The effect of total hysterectomy on sexual function and depression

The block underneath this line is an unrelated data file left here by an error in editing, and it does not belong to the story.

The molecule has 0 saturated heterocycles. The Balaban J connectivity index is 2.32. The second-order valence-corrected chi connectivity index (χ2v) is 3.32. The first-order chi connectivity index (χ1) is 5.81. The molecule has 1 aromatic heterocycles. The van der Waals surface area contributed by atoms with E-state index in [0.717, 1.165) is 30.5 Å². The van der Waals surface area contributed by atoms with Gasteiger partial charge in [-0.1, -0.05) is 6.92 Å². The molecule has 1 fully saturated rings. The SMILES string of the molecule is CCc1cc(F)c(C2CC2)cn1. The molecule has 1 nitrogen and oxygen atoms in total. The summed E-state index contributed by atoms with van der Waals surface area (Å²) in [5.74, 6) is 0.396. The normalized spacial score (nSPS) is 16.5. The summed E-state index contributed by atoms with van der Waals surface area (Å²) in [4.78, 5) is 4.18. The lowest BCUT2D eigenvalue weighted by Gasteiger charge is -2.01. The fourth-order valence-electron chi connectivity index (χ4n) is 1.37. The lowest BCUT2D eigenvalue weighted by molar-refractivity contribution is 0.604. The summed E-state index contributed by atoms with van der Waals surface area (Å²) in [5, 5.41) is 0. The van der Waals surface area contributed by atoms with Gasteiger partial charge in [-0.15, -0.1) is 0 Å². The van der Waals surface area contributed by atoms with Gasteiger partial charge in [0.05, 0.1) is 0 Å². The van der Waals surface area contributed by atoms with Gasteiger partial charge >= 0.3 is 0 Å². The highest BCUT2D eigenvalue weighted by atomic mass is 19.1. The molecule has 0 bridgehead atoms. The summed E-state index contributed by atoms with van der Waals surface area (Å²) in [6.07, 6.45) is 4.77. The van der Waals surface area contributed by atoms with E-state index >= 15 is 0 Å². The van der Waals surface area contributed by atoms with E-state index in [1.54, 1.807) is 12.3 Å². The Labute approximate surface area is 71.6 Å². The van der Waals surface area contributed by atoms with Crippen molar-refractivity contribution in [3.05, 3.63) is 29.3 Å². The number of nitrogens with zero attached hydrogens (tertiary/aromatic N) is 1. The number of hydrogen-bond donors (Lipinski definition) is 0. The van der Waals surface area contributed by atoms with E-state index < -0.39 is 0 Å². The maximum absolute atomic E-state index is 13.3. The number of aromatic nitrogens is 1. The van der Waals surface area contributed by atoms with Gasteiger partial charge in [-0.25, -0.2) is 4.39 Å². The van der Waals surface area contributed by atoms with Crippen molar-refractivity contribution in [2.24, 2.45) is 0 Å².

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Background & Objectives: To investigate whether the operations of Type 1 hysterectomy and bilateral salpingo-oophorectomy performed for benign reasons have any effect on sexual life and levels of depression. Method: This is a multi-center, comparative, prospective study. Healthy, sexual active patients aged between 40 and 60 were included into the study. Data was collected with the technique of face-to-face meeting held three months before and after the operation by using the demographic data form developed by the researchers i.e. the Female Sexual Function Index (FSFI) and the Beck Depression Scale (BDS). Results: In the post-operative third month, there was an improvement in dysuria in terms of symptomatology (34% and 17%, P<0.001), while in FSFI (41.47 +/- 25.46 to 34.20 +/- 26.67, P<0.001) and BDS (12.87 +/- 11.19 to 14.27 +/- 10.95, P=0.015) there was a deterioration. For FSFI, 50-60 age range, extended family structure; and for BDS, educational status, not working and extended family structure were statistically important confounding factors for increased risk in the post-operative period. Conclusion: While hysterectomy and bilateral salpingo-oophorectomy performed for benign reasons brought about short-term improvement in urinary problems after the operation for sexually active and healthy women, they resulted in sexual dysfunction and increase in depression. The age, educational status, working condition and family structure is also important.